Monday, November 02, 2015

The illusive mission statement

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Can you remember the mission statement of your place of work? If you do, then you truly are a special one. When I started my career, mission statements stood out like this carefully stitched up collection of words that emits its grandeur nature to all around us. It didn’t take too much time for that grandeur mission statements to pale into useless set of empty words that doesn’t convey anything objective to anyone in the organization. Except of course for the for handful of people who actually come up with it, because that’s the sort of things they get paid for.


But how do you measure the value of such inspirational one liners? Can they be useful in lining up a team towards a certain goal? It’s well known fact that when you know what you are working towards, chances of you actually getting there significantly increase. So how do you as a leader of a team (Could be your team at work, your family or your sons’ football team) assist your teammates to collectively work towards the same goal, by getting these one liners into their subconscious?


In his book ‘Essentialism’ Greg Mckeown nicely put these kind of statements into a simple diagram of 4 quarters.


The first quarter is not worth discussing about. 

The mission statement you see in 99% of big enterprise falls into the second quarter of ‘Inspirational’ but way too vague to be of any use to anyone.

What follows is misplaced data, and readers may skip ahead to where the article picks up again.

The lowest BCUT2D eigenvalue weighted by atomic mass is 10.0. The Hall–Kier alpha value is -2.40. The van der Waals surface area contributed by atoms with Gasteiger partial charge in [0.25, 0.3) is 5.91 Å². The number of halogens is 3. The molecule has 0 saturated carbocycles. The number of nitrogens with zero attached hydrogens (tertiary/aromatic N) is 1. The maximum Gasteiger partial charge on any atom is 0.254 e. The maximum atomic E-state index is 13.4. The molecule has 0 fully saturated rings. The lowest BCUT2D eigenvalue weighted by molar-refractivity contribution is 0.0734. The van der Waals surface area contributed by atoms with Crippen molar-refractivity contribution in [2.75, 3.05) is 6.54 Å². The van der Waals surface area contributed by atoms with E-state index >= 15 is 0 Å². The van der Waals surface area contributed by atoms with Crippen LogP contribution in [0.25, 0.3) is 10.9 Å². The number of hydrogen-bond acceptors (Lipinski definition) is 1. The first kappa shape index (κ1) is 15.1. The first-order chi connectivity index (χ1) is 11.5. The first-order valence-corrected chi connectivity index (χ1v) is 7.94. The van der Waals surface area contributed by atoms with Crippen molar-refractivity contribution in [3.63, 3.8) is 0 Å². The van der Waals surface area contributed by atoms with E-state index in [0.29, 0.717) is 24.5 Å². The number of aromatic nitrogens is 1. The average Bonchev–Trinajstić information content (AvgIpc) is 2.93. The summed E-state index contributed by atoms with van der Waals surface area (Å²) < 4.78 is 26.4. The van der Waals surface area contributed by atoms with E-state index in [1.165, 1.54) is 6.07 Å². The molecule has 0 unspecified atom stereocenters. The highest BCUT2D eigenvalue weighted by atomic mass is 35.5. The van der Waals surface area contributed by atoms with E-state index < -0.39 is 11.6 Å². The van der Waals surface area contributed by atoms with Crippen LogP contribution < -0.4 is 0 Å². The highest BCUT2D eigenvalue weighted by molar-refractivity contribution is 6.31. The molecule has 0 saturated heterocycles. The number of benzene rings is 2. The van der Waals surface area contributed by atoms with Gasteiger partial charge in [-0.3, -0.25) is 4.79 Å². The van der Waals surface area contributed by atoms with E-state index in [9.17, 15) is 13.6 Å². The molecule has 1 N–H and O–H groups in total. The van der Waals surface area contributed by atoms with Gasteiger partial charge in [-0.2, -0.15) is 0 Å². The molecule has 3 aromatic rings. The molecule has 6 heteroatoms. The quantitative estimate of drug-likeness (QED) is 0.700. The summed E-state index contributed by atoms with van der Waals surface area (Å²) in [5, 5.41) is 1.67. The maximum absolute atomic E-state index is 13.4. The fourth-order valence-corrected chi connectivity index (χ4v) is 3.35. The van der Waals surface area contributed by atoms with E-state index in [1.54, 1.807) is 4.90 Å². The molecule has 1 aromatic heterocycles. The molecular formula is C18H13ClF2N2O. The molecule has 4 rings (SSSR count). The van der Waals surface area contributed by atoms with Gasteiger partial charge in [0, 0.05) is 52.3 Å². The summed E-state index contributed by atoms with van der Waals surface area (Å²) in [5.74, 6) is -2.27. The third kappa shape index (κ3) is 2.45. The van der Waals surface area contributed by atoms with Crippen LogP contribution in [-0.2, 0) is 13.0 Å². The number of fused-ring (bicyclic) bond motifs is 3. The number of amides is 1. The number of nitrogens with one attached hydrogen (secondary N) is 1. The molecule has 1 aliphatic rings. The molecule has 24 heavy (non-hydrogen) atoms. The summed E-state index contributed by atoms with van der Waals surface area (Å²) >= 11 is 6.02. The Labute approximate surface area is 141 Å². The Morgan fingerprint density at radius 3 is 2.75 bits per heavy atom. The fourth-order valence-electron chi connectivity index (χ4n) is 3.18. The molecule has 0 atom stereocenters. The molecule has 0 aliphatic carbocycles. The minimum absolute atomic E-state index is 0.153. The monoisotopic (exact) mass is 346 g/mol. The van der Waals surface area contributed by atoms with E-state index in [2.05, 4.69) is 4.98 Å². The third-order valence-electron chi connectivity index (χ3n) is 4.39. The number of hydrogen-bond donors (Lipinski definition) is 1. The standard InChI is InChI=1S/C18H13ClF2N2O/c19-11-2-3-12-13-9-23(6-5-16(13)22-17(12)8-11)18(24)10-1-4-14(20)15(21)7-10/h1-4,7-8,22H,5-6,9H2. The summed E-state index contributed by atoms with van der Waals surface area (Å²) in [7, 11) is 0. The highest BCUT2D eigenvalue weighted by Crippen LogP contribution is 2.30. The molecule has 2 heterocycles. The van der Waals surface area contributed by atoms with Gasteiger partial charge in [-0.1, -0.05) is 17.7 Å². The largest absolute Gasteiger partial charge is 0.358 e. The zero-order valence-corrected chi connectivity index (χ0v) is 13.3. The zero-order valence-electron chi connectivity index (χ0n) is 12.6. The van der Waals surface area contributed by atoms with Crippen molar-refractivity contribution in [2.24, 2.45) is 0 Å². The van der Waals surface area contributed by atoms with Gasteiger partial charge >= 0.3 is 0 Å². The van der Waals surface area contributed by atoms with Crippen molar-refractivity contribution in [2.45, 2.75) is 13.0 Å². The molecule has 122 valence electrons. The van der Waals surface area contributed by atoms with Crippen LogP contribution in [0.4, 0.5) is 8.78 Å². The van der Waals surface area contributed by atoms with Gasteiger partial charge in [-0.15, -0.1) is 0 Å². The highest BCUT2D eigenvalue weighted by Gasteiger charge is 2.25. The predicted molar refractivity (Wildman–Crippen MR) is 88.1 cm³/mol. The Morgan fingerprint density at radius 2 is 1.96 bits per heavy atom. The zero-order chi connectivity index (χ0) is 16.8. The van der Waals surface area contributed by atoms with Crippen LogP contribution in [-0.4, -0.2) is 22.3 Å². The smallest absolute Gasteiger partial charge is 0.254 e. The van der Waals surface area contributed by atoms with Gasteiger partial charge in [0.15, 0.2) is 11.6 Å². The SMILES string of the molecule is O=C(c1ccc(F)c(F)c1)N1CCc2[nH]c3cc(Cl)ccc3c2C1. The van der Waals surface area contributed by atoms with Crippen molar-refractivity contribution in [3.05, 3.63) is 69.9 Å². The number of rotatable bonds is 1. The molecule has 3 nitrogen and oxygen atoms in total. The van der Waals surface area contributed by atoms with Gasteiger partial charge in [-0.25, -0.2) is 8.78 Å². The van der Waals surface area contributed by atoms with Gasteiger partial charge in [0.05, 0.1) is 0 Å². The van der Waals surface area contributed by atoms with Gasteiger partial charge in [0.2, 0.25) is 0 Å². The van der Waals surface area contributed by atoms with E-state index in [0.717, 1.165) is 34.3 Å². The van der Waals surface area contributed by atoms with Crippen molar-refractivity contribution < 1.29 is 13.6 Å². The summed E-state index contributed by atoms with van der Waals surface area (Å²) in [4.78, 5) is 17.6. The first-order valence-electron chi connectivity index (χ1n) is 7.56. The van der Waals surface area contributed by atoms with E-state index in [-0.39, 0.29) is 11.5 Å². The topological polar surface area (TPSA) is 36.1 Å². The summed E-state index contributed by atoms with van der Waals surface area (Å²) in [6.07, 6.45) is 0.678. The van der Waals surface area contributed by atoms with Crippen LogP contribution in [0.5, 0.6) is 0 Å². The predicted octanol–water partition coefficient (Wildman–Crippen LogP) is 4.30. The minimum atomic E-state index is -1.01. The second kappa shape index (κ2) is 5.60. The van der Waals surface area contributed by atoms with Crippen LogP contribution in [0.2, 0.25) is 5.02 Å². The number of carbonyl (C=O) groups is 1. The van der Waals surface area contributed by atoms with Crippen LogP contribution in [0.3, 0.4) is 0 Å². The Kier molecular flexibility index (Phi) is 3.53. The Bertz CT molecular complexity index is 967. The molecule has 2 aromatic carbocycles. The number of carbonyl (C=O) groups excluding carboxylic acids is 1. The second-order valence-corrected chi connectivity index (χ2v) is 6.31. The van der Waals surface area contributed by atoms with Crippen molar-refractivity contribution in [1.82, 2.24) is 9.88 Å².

Your day to day goals and KPIs could well fall into the fourth quarter where they are very very clear and concrete, but mundane and doesn’t carry a lot of inspiration. True - they have their place, but it’s not when you want to inspire a bunch of people towards a goal.

The third quarter is where the magic is. It’s where you get inspirational yet concrete enough goals. These inspire people as well as giving them a sense of how their everyday tasks can relate to it. One example Mckeown comes up in his book is a mission statement by a government agency in UK.  In a  project to improve the government IT initiative, after the lead of the project came up with a  mission statement that was both inspirational yet resonated with both the project team as well as the citizens in general. It was  “To Get everyone in UK online by 2017”. Clear, concrete yet still inspirational. These sort of statements can be an essential tool for project people to gauge their everyday tasks against the end goal of the project.

Now extending this idea to the software development world, I think any project substantial enough can actually benefit from having such a clear, concise yet inspirational statement. You don’t have to call it a mission statement. But it should be communicated to team members early and clearly, and may be repeatedly. There’s always the risk of ending up with a watered down statement which ends up in the second quarter - which can actually do more harm than having none at all. But it may well be worth the risk, especially if you know the pitfalls as we do now.


When you are stuck with making tough decision that doesn’t have the necessary data behind it to make a highly objective decision, the statement could be your guiding light. I remember once a customer (CEO of a small business having around 20 staff) telling me that the goal of the project was to get rid of 2-3 staff members each year. Not that I call it a truly inspirational goal (specially if you are one of his staff members), but for a shareholder or the external consultant like I was - it could well be. It gave me clear idea about what this customer is after and the feeling that this project could really make a big difference to this company. Those are the kind of feelings and thoughts that needs to be nurtured so that they fuel your team during the tough times.
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